One final point: in paragraph 3 of the judgment, the Court says:
Sh. Chandra (sic!) Uday Singh, learned senior counsel representing the Special Rapporteur appointed by the United Nations Human Rights Council also attempted to make submissions, but serious objections were raised to his intervention.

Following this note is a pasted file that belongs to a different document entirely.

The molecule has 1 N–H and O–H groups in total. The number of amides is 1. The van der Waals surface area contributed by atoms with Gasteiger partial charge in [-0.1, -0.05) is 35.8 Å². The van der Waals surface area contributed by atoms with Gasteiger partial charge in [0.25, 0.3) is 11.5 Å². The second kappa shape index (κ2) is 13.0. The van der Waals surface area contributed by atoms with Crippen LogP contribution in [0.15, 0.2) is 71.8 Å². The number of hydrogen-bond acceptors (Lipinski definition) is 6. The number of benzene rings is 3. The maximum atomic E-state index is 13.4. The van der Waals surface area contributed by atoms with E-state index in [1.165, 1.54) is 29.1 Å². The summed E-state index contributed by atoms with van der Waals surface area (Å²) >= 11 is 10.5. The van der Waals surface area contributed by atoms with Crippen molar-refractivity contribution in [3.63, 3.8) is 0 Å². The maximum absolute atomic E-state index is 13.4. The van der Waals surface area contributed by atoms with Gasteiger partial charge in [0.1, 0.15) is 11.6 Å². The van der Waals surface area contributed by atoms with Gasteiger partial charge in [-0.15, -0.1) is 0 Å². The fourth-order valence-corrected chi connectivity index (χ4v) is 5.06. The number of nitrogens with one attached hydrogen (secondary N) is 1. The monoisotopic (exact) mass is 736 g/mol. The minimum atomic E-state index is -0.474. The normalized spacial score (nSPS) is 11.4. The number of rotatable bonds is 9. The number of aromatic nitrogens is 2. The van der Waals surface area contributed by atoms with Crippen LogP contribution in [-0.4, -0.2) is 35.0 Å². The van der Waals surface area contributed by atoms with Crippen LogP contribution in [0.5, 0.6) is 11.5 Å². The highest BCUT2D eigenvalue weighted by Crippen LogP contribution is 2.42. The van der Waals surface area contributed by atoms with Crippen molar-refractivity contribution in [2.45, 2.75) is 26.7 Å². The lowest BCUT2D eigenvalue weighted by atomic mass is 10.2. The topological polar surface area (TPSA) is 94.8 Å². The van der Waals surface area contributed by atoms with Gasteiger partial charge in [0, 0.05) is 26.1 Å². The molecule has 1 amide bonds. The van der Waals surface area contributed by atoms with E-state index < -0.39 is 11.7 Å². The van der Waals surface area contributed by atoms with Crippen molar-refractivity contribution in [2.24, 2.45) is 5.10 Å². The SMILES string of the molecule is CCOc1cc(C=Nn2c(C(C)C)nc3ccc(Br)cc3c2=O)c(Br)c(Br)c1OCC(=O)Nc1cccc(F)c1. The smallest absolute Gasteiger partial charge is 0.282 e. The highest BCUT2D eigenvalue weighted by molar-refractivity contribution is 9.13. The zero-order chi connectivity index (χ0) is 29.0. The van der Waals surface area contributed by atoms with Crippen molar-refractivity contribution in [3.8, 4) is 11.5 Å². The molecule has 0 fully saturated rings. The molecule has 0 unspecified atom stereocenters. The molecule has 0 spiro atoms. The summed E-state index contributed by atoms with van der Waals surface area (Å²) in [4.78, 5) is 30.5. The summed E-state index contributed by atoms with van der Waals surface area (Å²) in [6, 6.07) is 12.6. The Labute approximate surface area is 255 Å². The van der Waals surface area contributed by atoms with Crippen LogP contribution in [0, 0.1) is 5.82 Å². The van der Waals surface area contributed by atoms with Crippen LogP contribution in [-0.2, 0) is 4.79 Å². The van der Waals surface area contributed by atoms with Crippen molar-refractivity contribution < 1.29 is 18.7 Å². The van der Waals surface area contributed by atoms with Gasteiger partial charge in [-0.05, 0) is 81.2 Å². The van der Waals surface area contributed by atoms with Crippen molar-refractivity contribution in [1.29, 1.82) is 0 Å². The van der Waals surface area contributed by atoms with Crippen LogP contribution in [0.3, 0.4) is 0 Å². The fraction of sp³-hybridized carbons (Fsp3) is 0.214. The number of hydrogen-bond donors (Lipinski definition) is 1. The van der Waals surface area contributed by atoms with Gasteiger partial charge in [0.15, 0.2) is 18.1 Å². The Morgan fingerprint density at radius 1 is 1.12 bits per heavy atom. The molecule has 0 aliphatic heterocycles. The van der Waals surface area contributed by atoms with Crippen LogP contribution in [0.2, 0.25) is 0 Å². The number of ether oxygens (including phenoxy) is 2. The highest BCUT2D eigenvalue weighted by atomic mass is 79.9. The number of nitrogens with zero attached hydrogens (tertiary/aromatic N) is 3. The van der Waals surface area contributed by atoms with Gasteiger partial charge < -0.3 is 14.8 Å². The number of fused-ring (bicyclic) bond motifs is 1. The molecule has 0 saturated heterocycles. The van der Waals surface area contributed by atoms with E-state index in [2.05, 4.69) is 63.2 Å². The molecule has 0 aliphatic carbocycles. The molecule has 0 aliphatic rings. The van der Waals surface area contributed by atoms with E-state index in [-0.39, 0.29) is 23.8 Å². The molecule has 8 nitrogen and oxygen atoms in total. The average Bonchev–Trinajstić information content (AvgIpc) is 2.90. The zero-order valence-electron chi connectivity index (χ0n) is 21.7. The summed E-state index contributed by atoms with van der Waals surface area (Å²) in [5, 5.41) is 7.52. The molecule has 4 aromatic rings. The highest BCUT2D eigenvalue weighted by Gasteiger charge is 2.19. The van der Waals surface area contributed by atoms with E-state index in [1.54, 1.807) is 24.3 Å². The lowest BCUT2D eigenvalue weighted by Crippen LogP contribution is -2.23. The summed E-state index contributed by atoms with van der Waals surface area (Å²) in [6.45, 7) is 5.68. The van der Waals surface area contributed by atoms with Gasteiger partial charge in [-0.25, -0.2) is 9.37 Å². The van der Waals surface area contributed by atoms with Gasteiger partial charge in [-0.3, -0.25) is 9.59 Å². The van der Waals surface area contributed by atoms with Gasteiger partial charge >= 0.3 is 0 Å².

Much like in the third paragraph discussed above, the Court simply says “serious objections were raised”, and leaves the rest to the imagination. What were these objections? What made them serious? How did Sh. Chander Uday Singh respond to them? On what basis did the Court refuse to allow him to place his submissions? None of this is explained; that apart, to anyone remotely familiar with the workings of the Supreme Court, the hypocrisy here is simply staggering. Recall that this is a Court that has built its entire reputation over the last four decades on loosening the rules of standing and easing access, in the “larger interests of justice.” There is little doubt that where the issue concerns the legal rights of refugees under international law, the UNHRC Special Rapporteur has excellent grounds for intervention – or, at the very least, far better grounds than the interventions the Supreme Court allows on a daily basis, from persons who have no connection to a case at hand.